My Genealogy Hound

Below is a family biography from the book, History of Kentucky, Edition 7 by J. H. Battle, W. H. Perrin and G. C. Kniffin and published by F. A. Battey Publishing Company in 1887.  These biographies are valuable for genealogy research in discovering missing ancestors or filling in the details of a family tree. Family biographies often include far more information than can be found in a census record or obituary.  Details will vary with each biography but will often include the date and place of birth, parent names including mothers' maiden name, name of wife including maiden name, her parents' names, name of children (including spouses if married), former places of residence, occupation details, military service, church and social organization affiliations, and more.  There are often ancestry details included that cannot be found in any other type of genealogical record.

* * * *

ANDREW J. MORRIS, a native of Virginia, was born August 2, 1824. His father, Edmund Morris, was born in Culpeper County, Va., in 1781. He had no education, and began life in very poor circumstances. He was married in Virginia to Miss Sarah R. Partlow, a daughter of a wealthy planter in Culpeper County, Va., and soon after marriage they immigrated 300 miles to West Virginia, three in number, Mr. Morris, Mrs. Morris who rode the only horse they owned, and a little negro boy given Mrs. Morris by her father. In worldly property they had 25 cents and a set of cups and saucers, and when arriving at their destination, they began life in the wilderness of West Virginia in Kanawha County. Edmund Morris settled on 154 acres of land, which cost him 50 cents per acre, all of which he improved and built on. His nearest neighbor was ten miles away. The wild game, which is now only found in the far West, was very plentiful then. The farm which Mr. Morris settled on was very rich, and in a few years he was in easy circumstances, leaving an estate of nearly 900 acres. He was the father of nine children: Ann K. (Bentley), Maria (Slaughter), Eveline (Blankenship), Mary (Twindler), Benjamin, Joshua, Roxalina (Caffrey), Leonard and A. J. Edmund Morris enlisted in the war of 1812, but never saw active service, the war closing before he reached the army. He lived twenty miles west of Charleston, and kept a tavern many years, dying August 27, 1833, in the fifty-second year of his age. Mrs. Morris, who was in life a very devout member of the Baptist Church, and a Christian woman, departed this life in July, 1856, in the seventy-sixth year of her age. Joshua Morris was also a native of Virginia, and of English origin. He was a veteran of the Revolution, was a man in good circumstances, and was a farmer. He was the father of nine children: John, William, Henry, Edmund, Fenton and four daughters, three of whom married into the Chipman family, and the other married John Harmon; he died in West Virginia. Andrew J. Morris received a common-school education, and received 154 acres of land in West Virginia. He worked on his father’s farm a part of the time in boyhood, but when only eighteen years of age began running the river as watchman on the steamer “Triumph.” Afterward he was second mate on the same, and finally pilot for eighteen months; he ran on the Kanawha, Ohio, Tennessee and Cumberland Rivers, remaining on the above named steamer four years; he also ran on the steamers “Alevia” and “Col. Dickerson,” being, in all, eight years on the river, from 1842 to 1850. On July 15, 1850, he was married to Mrs. Missouri Elliott, of Covington, Ky., who was born in Kenton County, the daughter of Samuel and Frances (Allen) McCollum, and Samuel McCollum dying, his widow married H. Q. Estill. Mrs. Morris was the eldest of a family of five daughters. To this marriage have been born nine children: Sarah V. (Sanders) deceased; W. H., of Terre Haute, Ind.; George E.; Shelton A., deceased; F. M., a minister; J. D.; Charles S., deceased; Allie C., deceased; and Annie Lee (Northcutt). Mrs. Morris had been married before to James Elliott, of Clermont County, Ohio, who died in 1848 in his twenty-ninth year, leaving one son, James by name, who died six weeks after his father. Mr. Morris has a son, F. M., who is a partial graduate of Louisville Baptist Seminary, and of the college at Danville, Ind., and has been in the ministry two years. Mr. Morris settled on his present location in 1850, and has been farming ever since; it is a fine well improved tract of 150 acres worth $9,000; he also owns 106 acres at Staffordsburg. Mr. and Mrs. Morris are members of the Baptist Church, and in politics Mr. Morris is a Democrat. He is also in sentiment a Prohibitionist. Mrs. Frances (Allen) McCollum was the daughter of David and Ann (Vice) Allen. Mrs. Ann (Vice) Allen, after the death of David Allen, was married to William Wright. She was the mother of five children by her first marriage, four sons and one daughter. The family lived in Virginia, David Allen serving in the war of 1812, and dying January 7, 1815.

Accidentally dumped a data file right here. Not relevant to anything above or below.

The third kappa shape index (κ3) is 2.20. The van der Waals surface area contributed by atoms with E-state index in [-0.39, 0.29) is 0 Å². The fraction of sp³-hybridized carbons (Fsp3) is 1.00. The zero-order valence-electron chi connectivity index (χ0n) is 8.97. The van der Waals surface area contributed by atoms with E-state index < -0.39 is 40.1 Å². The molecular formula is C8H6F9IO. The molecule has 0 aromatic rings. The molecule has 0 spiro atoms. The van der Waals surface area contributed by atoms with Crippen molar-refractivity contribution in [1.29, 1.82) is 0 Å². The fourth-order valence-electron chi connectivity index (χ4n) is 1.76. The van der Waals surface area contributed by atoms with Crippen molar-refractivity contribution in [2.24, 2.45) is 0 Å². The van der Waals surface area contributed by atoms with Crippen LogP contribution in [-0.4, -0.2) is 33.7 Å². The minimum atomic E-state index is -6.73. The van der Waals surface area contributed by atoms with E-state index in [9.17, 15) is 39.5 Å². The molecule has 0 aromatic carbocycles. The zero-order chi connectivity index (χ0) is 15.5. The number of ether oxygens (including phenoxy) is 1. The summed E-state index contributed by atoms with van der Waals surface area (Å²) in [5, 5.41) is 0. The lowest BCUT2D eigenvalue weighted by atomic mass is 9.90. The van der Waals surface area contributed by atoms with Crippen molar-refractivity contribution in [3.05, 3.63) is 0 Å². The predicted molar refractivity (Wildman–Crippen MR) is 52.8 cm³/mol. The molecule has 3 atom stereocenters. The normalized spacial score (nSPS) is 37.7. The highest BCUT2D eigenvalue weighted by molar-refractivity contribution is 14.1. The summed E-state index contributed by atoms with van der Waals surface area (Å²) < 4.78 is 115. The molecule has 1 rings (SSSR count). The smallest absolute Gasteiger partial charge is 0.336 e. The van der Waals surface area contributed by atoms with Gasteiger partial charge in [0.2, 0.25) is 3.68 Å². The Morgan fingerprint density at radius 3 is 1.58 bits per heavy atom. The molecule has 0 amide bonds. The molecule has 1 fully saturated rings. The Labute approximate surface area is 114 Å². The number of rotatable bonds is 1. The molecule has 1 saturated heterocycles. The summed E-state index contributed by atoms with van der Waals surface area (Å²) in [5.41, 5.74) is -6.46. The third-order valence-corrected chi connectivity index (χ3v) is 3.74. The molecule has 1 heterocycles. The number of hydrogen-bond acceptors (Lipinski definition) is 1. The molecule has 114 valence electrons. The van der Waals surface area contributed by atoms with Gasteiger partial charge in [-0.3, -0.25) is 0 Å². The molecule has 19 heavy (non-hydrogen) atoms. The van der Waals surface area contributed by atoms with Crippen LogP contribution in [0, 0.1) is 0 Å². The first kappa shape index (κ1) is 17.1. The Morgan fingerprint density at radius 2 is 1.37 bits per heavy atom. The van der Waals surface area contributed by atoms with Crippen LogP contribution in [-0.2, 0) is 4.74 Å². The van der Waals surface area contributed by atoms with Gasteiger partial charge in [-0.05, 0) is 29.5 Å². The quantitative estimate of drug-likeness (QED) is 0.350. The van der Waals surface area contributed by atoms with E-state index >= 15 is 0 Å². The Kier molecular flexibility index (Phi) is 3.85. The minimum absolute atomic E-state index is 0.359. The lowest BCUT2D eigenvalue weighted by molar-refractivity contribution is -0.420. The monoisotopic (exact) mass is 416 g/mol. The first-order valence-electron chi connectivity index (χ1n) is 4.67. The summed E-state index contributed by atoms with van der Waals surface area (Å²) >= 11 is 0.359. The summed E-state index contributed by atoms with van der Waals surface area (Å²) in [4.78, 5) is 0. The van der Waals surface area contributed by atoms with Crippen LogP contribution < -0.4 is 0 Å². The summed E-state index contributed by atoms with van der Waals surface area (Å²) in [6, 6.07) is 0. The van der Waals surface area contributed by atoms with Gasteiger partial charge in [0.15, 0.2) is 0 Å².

* * * *

This family biography is one of 150 biographies included in the Kenton County, Kentucky section of the book, The History of Kentucky, Edition 7 published in 1887 by F. A. Battey Publishing Company.  For the complete description, click here: History of Kentucky, Edition 7

View additional Kenton County, Kentucky family biographies here: Kenton County, Kentucky Biographies

Use the links at the top right of this page to search or browse thousands of other family biographies.